- Static verification that uses a mix of specialized code analysis and formal technology which are must faster and more focused than traditional simulation
- New third generation of analysis engines
- Advancements in debug
Real Intent has also been talking about this new suite of technologies that improve the whole process of SoC verification. Pranav Ashar, CTO at Real Intent wrote about these in a blog posted on the EETimes web-site. Titled “Shifting Mindsets: Static Verification Transforms SoC Design at RT Level“, it introduces the idea of objective-driven verification:
We are at the dawn of a new age of digital verification for SoCs. A fundamental change is underway. We are moving away from a tool and technology approach — “I have a hammer, where are some nails?” — and toward a verification-objective mindset for design sign-off, such as “Does my design achieve reset in two cycles?”
Objective-driven verification at the RT level now is being accomplished using static-verification technologies. Static verification comprises deep semantic analysis (DSA) and formal methods. DSA is about understanding the purpose and intent of logic, flip-flops, state machines, etc. in a design, in the context of the verification objective being addressed. When this understanding is at the core of an EDA tool set, a major part of the sign-off process happens before the use or need of formal analysis. (more…)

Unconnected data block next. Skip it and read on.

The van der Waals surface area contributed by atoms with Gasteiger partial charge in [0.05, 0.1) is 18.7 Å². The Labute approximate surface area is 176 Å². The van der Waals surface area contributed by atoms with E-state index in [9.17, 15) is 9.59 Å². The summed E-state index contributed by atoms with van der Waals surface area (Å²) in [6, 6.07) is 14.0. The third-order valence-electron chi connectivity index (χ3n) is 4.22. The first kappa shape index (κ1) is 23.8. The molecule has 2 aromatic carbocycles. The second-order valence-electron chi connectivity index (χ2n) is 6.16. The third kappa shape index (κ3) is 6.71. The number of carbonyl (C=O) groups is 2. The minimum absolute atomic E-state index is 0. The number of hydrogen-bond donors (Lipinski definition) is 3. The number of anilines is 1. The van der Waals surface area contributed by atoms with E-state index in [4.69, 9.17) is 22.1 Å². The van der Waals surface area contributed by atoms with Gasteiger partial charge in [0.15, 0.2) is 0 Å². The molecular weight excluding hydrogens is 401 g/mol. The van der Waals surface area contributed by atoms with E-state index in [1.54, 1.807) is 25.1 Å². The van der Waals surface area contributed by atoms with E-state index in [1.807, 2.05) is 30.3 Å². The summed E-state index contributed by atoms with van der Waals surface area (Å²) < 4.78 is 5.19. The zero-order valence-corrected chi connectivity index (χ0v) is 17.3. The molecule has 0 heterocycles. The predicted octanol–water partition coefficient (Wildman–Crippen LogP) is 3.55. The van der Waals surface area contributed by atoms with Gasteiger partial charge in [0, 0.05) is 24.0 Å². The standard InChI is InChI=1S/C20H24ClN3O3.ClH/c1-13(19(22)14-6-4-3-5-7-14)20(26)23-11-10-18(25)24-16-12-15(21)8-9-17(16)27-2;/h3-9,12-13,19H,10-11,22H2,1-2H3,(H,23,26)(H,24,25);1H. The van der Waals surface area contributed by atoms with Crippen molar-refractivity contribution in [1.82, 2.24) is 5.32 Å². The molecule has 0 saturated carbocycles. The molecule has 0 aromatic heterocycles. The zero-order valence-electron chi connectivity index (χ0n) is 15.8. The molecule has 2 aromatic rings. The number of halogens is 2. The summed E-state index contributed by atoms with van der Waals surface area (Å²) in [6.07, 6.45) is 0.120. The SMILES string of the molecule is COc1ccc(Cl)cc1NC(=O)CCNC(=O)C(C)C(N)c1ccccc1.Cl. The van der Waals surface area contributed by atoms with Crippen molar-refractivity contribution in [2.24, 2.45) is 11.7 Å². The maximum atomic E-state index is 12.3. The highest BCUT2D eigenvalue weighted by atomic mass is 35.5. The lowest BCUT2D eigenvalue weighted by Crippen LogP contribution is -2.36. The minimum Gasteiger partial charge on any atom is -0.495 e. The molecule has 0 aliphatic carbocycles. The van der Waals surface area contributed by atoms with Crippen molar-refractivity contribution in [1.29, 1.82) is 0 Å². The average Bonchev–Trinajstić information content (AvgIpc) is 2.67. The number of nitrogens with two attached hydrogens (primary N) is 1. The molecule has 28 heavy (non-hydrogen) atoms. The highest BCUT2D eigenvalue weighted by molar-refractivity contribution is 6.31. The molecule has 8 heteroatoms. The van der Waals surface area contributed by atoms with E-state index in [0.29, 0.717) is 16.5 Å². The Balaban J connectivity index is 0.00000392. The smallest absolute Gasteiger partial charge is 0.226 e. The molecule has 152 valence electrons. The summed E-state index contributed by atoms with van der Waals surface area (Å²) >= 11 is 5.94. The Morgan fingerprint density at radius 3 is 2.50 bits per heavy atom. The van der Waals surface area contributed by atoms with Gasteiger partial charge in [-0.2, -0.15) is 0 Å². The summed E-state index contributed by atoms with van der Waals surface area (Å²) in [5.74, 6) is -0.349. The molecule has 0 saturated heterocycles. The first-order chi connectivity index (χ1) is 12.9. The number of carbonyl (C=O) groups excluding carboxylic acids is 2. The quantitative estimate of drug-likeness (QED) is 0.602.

Thursday, February 12th, 2015
In the YouTube video interview below, Oren Katzir, vice-president of application engineering, introduces the topic of clock-domain crossing (CDC) verification. He identifies what are the four key issues that need to be met to achieve SoC sign-off, and what are the features that Real Intent’s Meridian CDC tool offers to handle the deluge of data that can arise in CDC analysis, and as well, work effectively with different design methodologies. I am sure you will learn something from Oren’s experience with many customers’ designs.
Thursday, December 11th, 2014
Real Intent has had an exciting 2014! In the last few months we have announced a new release of Meridian CDC , new distribution partners in Taiwan and India, and seen many of you at trade shows in Silicon Valley, China, Israel, Japan, Germany and the United Kingdom. Our YouTube video channel keeps you up to date on all the latest developments at Real Intent, with our most recent on the New 2014 Release of Meridian CDC Meets Challenge of Billion-gate SoCs. I also discussed “Beer, New Meridian CDC, and Arnold Schwarzenegger?! ” with Sean O’kane of ChipEstimate in an ARM TechCon video interview.